by Grant Carrington

   Winners was published in the June 1 1975 issue of NEW LOOK

   Back in 1969, when I was a student at the Clarion Science Fiction Writers' Workshop, we had a fantasy that the workshop was an alien conspiracy to get promising young SF writers together in one place so they could be destroyed. If such a conspiracy truly existed, the aliens missed an excellent chance on April 26th, when the Science Fiction Writers Of America (SFWA) held their tenth annual Nebula Awards Banquet at the Hotel Warwick in New York City.
    More than 250 writers, editors and critics listened to an afternoon of panels about the publishing and promotion of SF, featuring editors James Baen of GALAXY magazine, Sharon Jarvis of Doubleday, and David Hartwell of Putnam-Berkeley, agent Kirby McCauley, Susan Peterson, promotion director of Ballentine Books, Baird Searles, co-owner of New York's Science Fiction Book Shop, Jonathan Ward of CBS Radio News, and Hollywood writer Harlan Ellison.
    At the evening's banquet and awards, SFWA president Frederick Pohl presented a plaque to SFWA founder Damon Knight (of Madeira Beach). Then the Nebula winners were announced: Woody Allen's "Sleeper" as Best Dramatic Presentation of 1974; Ursula K. LeGuin's "The Day Before the Revolution" as Best Short Story; Gordon Eklund and Gregory Benford's "If the Stars Are Gods" as Best Novelette; Robert Silverberg's "Born With the Dead" as Best Novella; and Ursula K. LeGuin's The Dispossessed as Best Novel. None of the award winners, all West Coast writers, were present. The acceptance speeches, by agents, editors, and friends, were all brief and non-commital, except for Harlan Ellison (accepting for Silverberg), who noted that with all the winners coming from the West, East Coast writers must all be "burnt-out" cases.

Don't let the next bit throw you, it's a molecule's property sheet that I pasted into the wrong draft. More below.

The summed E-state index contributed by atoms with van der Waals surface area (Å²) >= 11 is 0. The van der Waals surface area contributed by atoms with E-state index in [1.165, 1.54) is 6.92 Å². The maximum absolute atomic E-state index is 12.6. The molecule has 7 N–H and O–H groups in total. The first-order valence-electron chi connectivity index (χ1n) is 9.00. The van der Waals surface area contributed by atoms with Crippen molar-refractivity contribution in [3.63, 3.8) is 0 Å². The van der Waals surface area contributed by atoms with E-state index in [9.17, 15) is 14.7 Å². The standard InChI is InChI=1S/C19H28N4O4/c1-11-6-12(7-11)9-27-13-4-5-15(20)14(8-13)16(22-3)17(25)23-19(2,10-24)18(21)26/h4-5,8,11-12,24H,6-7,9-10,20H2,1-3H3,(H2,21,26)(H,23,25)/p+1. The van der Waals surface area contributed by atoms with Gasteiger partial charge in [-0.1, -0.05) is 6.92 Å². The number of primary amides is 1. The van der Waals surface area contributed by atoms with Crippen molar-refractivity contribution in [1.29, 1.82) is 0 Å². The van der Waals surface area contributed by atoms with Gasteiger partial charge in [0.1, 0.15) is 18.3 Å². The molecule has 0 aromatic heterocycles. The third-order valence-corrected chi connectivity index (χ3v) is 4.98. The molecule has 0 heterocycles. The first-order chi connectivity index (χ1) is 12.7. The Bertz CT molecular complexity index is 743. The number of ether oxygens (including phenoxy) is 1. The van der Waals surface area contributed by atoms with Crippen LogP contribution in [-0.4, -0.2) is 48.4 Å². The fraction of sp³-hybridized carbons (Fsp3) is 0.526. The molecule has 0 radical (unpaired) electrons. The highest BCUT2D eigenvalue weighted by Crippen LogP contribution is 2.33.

The highlight of the evening, however, was the awarding of SFWA's first Grand Master Award, "a special award...given, not for one work, but as recognition for a long and honored career in the field of science fiction." This first Grand Master Award went, of course, to Robert A. Heinlein, author of Stranger in a Strange Land. In his acceptance speech, almost breaking into tears several times, Heinlein said, "I never thought I'd win one of thes things." Heinlein's most famous books were written before SFWA was founded. He called it "one of the most beautiful things" he'd ever seen and said that it meant more to him than a Hugo (SF's other major award, given by readers and fans at the World Science Fiction Convention each fall), since it came from his colleagues.